judgment in a world of power and institutions: outline of a view

  1. Judgment or practical reason (i.e., deciding what is right to do) means forming beliefs about facts, values, and strategies. It is sometimes worth trying to isolate the factual beliefs in order to test them empirically. But no claims are purely empirical, and the goal of distinguishing facts, values, and strategies is ultimately misplaced. (See right and true are deeply connected.)
  2. Individuals hold many opinions at once, and often some of our opinions are connected logically, causally, or in other ways. This means that we have structures of opinions. The form of our structures matters as well as their content. For instance, a structure can be too scattered or too centralized. These structures are better modeled as networks than as foundations plus superstructures. Only some networks of beliefs have nodes that function like foundations. (See an alternative to Moral Foundations Theory.)
  3. Individuals develop their opinions in constant interaction with other human beings, living or dead. We start with no explicit views of the social world and borrow most of what we think from other people. Whenever a person influences us, that reflects a link in a social network. And those who influence have their own networks of opinions that are linked by logic, causality, or in other ways. Therefore, developing judgments is a matter of participation in a network of people and their networked ideas. (See what makes conversation go well: a network model.)
  4. A culture is a name for a cluster of individuals with overlapping networks of ideas. It is a useful simplification for a world in which each individual at each moment has different ideas from the same individual at another time and from all other individuals. Some cultures hold foundational beliefs about some questions (e.g, monotheism is a foundational belief in a monotheistic culture); but in general, it is misleading to define a culture in terms of its foundations. (See everyone unique, all connected.)
  5. Often, we must judge institutions as opposed to concrete acts. (See Moral Foundations theory and political processes). For instance, we may need to assess the United States or marriage rather than an individual statement or action. Institutions also generate the material for our judgments, including most of what we take to be facts. (See decoding institutions.) Institutions exhibit patterns that are not intended or designed. (See the New Institutionalism.)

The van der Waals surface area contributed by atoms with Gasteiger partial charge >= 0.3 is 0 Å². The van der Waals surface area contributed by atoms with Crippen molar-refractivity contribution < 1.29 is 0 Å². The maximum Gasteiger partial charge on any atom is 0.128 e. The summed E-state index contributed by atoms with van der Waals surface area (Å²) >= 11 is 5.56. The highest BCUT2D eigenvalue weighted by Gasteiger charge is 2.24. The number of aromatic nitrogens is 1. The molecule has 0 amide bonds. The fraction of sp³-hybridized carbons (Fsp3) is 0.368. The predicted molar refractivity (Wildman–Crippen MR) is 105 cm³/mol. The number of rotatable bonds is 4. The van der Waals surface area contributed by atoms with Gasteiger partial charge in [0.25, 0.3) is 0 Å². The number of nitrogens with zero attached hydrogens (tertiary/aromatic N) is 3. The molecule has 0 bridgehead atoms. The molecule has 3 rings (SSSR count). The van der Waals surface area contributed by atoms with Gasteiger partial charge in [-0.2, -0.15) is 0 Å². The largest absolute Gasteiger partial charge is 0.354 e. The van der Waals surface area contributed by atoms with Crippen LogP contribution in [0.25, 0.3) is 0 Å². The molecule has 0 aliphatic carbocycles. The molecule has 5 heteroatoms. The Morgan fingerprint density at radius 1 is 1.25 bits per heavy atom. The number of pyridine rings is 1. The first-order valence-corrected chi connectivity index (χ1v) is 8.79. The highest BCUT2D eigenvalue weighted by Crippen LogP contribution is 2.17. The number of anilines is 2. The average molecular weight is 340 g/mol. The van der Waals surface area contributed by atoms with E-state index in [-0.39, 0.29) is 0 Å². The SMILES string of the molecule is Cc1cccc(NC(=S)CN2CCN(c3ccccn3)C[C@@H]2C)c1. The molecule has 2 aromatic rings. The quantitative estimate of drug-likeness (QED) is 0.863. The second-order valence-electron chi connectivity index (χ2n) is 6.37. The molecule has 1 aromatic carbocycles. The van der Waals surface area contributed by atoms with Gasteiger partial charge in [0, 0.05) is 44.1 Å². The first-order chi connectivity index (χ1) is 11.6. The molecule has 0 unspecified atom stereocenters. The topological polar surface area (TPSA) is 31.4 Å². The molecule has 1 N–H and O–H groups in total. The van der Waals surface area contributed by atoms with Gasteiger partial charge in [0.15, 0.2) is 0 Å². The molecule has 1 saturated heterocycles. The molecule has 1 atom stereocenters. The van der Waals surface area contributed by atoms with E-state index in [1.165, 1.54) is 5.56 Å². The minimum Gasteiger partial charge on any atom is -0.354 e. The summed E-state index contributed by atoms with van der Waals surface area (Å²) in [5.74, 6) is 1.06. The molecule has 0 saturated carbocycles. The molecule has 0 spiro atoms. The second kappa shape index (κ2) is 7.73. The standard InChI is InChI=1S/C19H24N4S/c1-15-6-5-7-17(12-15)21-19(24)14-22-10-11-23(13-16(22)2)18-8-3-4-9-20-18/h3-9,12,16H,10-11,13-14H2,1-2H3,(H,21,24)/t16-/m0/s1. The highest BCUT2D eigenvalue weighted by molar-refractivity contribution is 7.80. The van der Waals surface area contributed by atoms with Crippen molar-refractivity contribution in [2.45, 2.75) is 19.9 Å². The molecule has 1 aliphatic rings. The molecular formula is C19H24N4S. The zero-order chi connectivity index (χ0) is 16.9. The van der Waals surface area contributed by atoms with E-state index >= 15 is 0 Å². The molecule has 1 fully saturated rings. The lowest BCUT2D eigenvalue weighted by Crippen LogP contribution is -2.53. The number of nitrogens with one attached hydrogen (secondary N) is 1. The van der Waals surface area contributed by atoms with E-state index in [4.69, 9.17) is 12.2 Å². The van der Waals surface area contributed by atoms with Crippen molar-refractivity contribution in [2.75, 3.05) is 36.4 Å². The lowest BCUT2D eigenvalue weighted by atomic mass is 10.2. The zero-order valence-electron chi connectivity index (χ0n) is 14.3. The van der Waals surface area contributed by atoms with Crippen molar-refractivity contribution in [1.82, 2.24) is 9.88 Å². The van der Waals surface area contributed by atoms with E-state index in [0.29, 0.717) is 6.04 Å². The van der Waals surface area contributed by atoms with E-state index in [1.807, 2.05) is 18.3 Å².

6. Institutions are not best modeled as networks of individuals, because they have salient features–such as rules, incentives, and boundaries–that are not like nodes and links. (See a template for analyzing an institution.)
  7. The whole system of networked individuals, networked beliefs, and institutions is dynamic, not static. Individuals develop over their lives; institutions are founded, decay, and change; social networks form and shift; and networks of ideas change. (cf. Dewey’s pragmatism.)
  8. Power operates at all points in this system: e.g., when one individual influences another, when one person is put in contact with or separated from another person, when an institution is designed, and when its norms change. (See decoding institutions.) Power is not intrinsically bad; it just means that A can affect B. But some power is bad, and power shapes the materials of judgment.
  9. Liberty is a genuine value (see six types of freedom), but it should not be understood as freedom from others’ power or a right of epistemically free individuals to act according to their own judgments. Our judgments are formed by the communities we belong to (see the truth in Hayek).
  10. There are better and worse individuals, ideas, judgments, and institutions, but telling the difference between better and worse is a deeply social and iterative process. (See structured moral pluralism [a proposal].)